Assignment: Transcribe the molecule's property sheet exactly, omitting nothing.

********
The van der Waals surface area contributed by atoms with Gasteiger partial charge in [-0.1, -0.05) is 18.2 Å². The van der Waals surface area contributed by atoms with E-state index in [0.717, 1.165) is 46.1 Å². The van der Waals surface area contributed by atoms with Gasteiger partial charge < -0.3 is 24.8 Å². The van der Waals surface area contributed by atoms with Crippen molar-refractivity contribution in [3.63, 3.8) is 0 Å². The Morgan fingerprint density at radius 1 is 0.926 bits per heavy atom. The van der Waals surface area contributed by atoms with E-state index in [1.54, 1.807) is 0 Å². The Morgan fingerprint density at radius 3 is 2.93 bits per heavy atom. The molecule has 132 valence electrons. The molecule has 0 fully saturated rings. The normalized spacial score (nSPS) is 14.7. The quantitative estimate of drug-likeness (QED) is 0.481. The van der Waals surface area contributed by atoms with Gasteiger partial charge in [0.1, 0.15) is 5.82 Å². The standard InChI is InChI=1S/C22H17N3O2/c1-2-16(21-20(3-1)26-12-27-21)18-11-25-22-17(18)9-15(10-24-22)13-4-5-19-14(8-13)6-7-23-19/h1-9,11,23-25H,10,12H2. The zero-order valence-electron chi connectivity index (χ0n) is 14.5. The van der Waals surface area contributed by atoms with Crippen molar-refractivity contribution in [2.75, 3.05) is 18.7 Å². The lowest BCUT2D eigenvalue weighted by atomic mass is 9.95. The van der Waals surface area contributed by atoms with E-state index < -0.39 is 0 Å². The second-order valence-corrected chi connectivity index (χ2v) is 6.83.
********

The van der Waals surface area contributed by atoms with Gasteiger partial charge in [-0.1, -0.05) is 18.2 Å². The van der Waals surface area contributed by atoms with E-state index in [0.717, 1.165) is 46.1 Å². The van der Waals surface area contributed by atoms with Gasteiger partial charge < -0.3 is 24.8 Å². The van der Waals surface area contributed by atoms with Crippen molar-refractivity contribution in [3.63, 3.8) is 0 Å². The Morgan fingerprint density at radius 1 is 0.926 bits per heavy atom. The van der Waals surface area contributed by atoms with E-state index in [1.54, 1.807) is 0 Å². The Morgan fingerprint density at radius 3 is 2.93 bits per heavy atom. The molecule has 132 valence electrons. The molecule has 0 fully saturated rings. The normalized spacial score (nSPS) is 14.7. The quantitative estimate of drug-likeness (QED) is 0.481. The van der Waals surface area contributed by atoms with Gasteiger partial charge in [0.1, 0.15) is 5.82 Å². The standard InChI is InChI=1S/C22H17N3O2/c1-2-16(21-20(3-1)26-12-27-21)18-11-25-22-17(18)9-15(10-24-22)13-4-5-19-14(8-13)6-7-23-19/h1-9,11,23-25H,10,12H2. The zero-order valence-electron chi connectivity index (χ0n) is 14.5. The van der Waals surface area contributed by atoms with Crippen molar-refractivity contribution in [2.75, 3.05) is 18.7 Å². The lowest BCUT2D eigenvalue weighted by atomic mass is 9.95. The van der Waals surface area contributed by atoms with E-state index < -0.39 is 0 Å². The second-order valence-corrected chi connectivity index (χ2v) is 6.83.